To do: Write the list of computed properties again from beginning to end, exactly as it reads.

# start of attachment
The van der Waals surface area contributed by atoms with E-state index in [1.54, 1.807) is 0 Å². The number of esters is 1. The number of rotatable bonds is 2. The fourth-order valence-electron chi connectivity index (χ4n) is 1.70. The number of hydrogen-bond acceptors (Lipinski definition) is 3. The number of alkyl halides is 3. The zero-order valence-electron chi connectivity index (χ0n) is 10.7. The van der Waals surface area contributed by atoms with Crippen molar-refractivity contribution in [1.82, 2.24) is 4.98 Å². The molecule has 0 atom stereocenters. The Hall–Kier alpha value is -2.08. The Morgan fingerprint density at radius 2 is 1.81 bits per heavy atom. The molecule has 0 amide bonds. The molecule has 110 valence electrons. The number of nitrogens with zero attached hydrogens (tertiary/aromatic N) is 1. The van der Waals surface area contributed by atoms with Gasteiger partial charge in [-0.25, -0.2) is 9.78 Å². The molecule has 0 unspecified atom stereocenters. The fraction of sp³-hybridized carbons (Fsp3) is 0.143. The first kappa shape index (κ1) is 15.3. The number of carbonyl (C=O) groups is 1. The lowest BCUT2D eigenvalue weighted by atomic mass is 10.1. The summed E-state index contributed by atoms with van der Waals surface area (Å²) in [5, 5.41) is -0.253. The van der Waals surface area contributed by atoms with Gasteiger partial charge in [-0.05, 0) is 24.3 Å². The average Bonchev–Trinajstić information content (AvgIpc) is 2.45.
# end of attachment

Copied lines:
The van der Waals surface area contributed by atoms with E-state index in [1.54, 1.807) is 0 Å². The number of esters is 1. The number of rotatable bonds is 2. The fourth-order valence-electron chi connectivity index (χ4n) is 1.70. The number of hydrogen-bond acceptors (Lipinski definition) is 3. The number of alkyl halides is 3. The zero-order valence-electron chi connectivity index (χ0n) is 10.7. The van der Waals surface area contributed by atoms with Crippen molar-refractivity contribution in [1.82, 2.24) is 4.98 Å². The molecule has 0 atom stereocenters. The Hall–Kier alpha value is -2.08. The Morgan fingerprint density at radius 2 is 1.81 bits per heavy atom. The molecule has 0 amide bonds. The molecule has 110 valence electrons. The number of nitrogens with zero attached hydrogens (tertiary/aromatic N) is 1. The van der Waals surface area contributed by atoms with Gasteiger partial charge in [-0.25, -0.2) is 9.78 Å². The molecule has 0 unspecified atom stereocenters. The fraction of sp³-hybridized carbons (Fsp3) is 0.143. The first kappa shape index (κ1) is 15.3. The number of carbonyl (C=O) groups is 1. The lowest BCUT2D eigenvalue weighted by atomic mass is 10.1. The summed E-state index contributed by atoms with van der Waals surface area (Å²) in [5, 5.41) is -0.253. The van der Waals surface area contributed by atoms with Gasteiger partial charge in [-0.05, 0) is 24.3 Å². The average Bonchev–Trinajstić information content (AvgIpc) is 2.45.